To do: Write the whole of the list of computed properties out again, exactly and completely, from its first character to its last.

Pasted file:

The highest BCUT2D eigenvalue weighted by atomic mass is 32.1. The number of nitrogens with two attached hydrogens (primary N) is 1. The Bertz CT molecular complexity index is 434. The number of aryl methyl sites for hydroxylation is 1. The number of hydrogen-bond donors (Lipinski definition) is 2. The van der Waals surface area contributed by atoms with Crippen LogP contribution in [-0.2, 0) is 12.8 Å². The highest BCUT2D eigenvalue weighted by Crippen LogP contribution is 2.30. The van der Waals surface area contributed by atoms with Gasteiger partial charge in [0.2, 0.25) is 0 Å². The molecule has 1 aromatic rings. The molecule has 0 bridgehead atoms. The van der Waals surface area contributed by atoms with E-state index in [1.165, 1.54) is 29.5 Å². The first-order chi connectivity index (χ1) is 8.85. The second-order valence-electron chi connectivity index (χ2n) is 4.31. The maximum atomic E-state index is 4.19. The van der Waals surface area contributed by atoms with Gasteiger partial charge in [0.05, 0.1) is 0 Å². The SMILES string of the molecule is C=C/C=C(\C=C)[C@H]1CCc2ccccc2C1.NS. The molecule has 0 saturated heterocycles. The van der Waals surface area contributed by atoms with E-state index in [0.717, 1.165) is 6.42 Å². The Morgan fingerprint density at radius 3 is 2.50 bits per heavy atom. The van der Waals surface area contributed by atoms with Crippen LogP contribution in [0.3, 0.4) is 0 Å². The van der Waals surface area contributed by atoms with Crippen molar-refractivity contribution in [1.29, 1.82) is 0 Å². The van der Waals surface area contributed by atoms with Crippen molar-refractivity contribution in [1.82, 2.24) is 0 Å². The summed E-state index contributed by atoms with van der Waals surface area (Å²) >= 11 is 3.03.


The highest BCUT2D eigenvalue weighted by atomic mass is 32.1. The number of nitrogens with two attached hydrogens (primary N) is 1. The Bertz CT molecular complexity index is 434. The number of aryl methyl sites for hydroxylation is 1. The number of hydrogen-bond donors (Lipinski definition) is 2. The van der Waals surface area contributed by atoms with Crippen LogP contribution in [-0.2, 0) is 12.8 Å². The highest BCUT2D eigenvalue weighted by Crippen LogP contribution is 2.30. The van der Waals surface area contributed by atoms with Gasteiger partial charge in [0.2, 0.25) is 0 Å². The molecule has 1 aromatic rings. The molecule has 0 bridgehead atoms. The van der Waals surface area contributed by atoms with E-state index in [1.165, 1.54) is 29.5 Å². The first-order chi connectivity index (χ1) is 8.85. The second-order valence-electron chi connectivity index (χ2n) is 4.31. The maximum atomic E-state index is 4.19. The van der Waals surface area contributed by atoms with Gasteiger partial charge in [0.05, 0.1) is 0 Å². The SMILES string of the molecule is C=C/C=C(\C=C)[C@H]1CCc2ccccc2C1.NS. The molecule has 0 saturated heterocycles. The van der Waals surface area contributed by atoms with E-state index in [0.717, 1.165) is 6.42 Å². The Morgan fingerprint density at radius 3 is 2.50 bits per heavy atom. The van der Waals surface area contributed by atoms with Crippen LogP contribution in [0.3, 0.4) is 0 Å². The van der Waals surface area contributed by atoms with Crippen molar-refractivity contribution in [1.29, 1.82) is 0 Å². The van der Waals surface area contributed by atoms with Crippen molar-refractivity contribution in [1.82, 2.24) is 0 Å². The summed E-state index contributed by atoms with van der Waals surface area (Å²) >= 11 is 3.03.